Nuclear Medicine Physicians


Overview

Introduction

Nuclear medicine physicians, also known as nuclear radiologists, use radioactive techniques and materials to diagnose and treat diseases and disorders of the human body. They are physicians who specialize in analyzing medical images of patients and making recommendations for treatment. They hold a doctor of medicine (M.D.) from an accredited school and are board certified in radiology. There are approximately 390,680 physicians and surgeons (all others not listed separately by the Department of Labor) employed in the United...

Quick Facts


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Median Salary

$334,443

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Employment Prospects

Good

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Minimum Education Level

Medical Degree


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Experience

Two or more years experience in a medical practice


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Skills

Interpersonal


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Personality Traits

Helpful

Earnings

Physicians have among the highest average earnings of any occupational group, and nuclear medicine physicians are among the top earners among physicians. Salary.com reported that physicians that specialized in nuclear medicine earned a median salary of $334,443 in April 2020. The lowest 10 percent earned $232,861 or less and the top 10 percent earned $446,907 or more.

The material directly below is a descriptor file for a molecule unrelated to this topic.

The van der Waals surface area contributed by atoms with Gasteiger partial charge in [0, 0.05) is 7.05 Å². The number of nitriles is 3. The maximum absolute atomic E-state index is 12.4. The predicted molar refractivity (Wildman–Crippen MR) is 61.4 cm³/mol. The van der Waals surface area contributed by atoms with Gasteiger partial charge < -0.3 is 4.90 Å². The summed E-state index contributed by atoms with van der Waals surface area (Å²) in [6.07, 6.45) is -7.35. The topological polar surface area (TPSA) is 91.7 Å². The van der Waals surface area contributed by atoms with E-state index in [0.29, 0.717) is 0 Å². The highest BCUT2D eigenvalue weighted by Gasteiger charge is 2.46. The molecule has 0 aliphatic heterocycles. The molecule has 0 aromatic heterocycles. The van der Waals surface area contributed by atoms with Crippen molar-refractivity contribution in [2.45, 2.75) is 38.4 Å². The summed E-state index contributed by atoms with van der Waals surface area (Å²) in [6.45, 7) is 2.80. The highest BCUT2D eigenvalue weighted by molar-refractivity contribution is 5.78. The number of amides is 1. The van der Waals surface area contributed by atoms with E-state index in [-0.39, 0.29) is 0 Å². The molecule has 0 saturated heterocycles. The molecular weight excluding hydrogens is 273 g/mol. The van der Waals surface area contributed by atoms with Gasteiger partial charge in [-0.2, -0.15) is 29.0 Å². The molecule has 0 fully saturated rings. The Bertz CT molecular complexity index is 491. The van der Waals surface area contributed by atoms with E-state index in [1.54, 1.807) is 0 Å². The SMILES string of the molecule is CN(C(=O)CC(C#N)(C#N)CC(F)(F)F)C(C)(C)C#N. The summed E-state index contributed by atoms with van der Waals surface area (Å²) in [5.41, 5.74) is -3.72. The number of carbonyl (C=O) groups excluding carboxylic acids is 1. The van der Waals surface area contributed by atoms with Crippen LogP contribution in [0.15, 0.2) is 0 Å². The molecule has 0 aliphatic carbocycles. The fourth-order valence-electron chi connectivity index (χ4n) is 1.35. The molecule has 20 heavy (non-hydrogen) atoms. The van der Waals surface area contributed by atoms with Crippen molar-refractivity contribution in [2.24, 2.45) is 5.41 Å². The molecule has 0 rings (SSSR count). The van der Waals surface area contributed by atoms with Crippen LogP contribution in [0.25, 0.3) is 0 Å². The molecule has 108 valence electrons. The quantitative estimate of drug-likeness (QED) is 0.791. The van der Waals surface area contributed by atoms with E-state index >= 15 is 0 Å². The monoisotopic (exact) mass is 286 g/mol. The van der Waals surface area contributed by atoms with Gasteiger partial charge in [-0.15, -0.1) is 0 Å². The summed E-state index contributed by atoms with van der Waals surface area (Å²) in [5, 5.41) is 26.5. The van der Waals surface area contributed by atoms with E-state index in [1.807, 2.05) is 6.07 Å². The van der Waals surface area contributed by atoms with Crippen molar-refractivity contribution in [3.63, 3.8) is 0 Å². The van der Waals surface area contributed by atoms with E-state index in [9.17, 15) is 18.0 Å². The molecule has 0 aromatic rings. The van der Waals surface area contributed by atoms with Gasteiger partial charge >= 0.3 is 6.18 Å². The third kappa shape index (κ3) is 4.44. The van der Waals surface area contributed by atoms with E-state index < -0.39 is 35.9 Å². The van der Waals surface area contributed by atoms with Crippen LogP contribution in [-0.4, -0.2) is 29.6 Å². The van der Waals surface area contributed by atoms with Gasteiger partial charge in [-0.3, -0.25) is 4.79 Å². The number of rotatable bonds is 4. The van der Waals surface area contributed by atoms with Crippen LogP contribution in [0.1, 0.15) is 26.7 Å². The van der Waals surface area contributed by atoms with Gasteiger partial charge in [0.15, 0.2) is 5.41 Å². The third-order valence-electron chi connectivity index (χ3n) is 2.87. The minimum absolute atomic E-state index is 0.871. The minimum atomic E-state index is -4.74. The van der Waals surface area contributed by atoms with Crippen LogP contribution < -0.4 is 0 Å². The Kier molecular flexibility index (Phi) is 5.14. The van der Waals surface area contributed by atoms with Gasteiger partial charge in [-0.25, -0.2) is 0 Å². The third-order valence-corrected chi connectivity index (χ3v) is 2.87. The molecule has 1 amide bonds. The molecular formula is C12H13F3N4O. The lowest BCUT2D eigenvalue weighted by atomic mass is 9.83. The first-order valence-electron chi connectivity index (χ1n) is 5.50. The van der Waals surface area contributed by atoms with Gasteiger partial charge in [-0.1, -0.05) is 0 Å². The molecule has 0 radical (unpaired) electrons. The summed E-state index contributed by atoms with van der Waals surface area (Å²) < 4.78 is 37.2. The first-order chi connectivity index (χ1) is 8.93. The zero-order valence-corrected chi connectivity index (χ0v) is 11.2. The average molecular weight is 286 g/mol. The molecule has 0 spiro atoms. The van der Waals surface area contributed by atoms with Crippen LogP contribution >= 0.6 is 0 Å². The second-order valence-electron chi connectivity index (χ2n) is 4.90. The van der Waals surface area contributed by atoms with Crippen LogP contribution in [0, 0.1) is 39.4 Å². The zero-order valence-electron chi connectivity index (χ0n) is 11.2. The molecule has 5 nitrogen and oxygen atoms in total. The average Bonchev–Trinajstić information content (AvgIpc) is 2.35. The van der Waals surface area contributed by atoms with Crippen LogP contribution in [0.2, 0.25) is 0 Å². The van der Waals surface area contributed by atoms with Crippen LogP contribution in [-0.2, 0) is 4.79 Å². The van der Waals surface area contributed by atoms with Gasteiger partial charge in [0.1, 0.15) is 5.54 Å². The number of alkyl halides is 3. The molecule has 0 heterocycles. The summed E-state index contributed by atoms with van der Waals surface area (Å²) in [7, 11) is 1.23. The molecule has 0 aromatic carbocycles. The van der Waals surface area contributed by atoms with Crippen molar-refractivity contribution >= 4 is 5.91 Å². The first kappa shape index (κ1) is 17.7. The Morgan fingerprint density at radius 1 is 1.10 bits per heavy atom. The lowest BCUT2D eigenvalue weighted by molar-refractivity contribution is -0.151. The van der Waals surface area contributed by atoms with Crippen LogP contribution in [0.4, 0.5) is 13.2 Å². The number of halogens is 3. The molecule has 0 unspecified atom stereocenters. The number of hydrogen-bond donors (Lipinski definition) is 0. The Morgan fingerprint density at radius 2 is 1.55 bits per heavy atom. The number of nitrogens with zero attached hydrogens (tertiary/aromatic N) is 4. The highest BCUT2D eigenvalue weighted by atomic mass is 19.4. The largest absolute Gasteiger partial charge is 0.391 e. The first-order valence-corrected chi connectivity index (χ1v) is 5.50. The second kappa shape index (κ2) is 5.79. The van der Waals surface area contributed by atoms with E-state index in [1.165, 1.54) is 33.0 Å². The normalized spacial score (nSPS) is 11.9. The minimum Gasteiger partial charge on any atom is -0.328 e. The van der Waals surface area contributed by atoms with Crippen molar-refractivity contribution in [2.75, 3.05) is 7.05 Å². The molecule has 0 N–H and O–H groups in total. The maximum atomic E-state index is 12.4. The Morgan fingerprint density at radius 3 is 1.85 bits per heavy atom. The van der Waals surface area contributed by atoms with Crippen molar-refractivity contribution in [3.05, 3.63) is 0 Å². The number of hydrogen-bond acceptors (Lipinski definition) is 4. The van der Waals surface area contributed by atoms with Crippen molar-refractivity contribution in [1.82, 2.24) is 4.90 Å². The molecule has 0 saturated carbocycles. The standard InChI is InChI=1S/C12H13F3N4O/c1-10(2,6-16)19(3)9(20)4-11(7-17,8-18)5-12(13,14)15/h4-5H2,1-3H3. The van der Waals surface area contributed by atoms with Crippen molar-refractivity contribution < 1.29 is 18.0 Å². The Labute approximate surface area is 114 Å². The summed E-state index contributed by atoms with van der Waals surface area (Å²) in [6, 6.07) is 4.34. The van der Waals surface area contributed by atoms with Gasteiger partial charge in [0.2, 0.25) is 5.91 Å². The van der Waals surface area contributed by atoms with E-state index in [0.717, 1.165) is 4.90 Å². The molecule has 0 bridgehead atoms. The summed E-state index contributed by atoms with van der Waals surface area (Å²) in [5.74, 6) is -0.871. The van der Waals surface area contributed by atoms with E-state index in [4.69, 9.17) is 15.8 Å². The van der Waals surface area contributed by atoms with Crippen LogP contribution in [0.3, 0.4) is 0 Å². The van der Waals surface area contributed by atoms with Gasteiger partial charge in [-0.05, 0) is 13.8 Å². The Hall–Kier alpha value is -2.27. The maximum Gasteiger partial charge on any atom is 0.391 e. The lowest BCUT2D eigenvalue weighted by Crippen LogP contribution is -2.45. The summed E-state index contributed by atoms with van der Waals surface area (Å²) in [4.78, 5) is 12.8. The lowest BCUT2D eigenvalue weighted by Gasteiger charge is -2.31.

Salaried doctors us...

Work Environment

The offices and work spaces of nuclear medicine physicians are well equipped, well lighted, and well ventilated. They work with hazardous materials in conducting diagnostic imaging of patients, and therefore follow safety procedures. Nuclear medicine physicians usually work 40 hours per week during business hours. They spend a great deal of time on their feet so a degree of fitness and stamina ...

Outlook

Nuclear medicine will continue to play an important role in detecting, diagnosing, treating, and monitoring diseases. As described by the Society of Nuclear Medicine and Molecular Imaging, "With the development of new technologies and imaging agents, many of which are now in clinical trials, nuclear medicine and molecular imaging promise to continue to deliver improvements to patient care."

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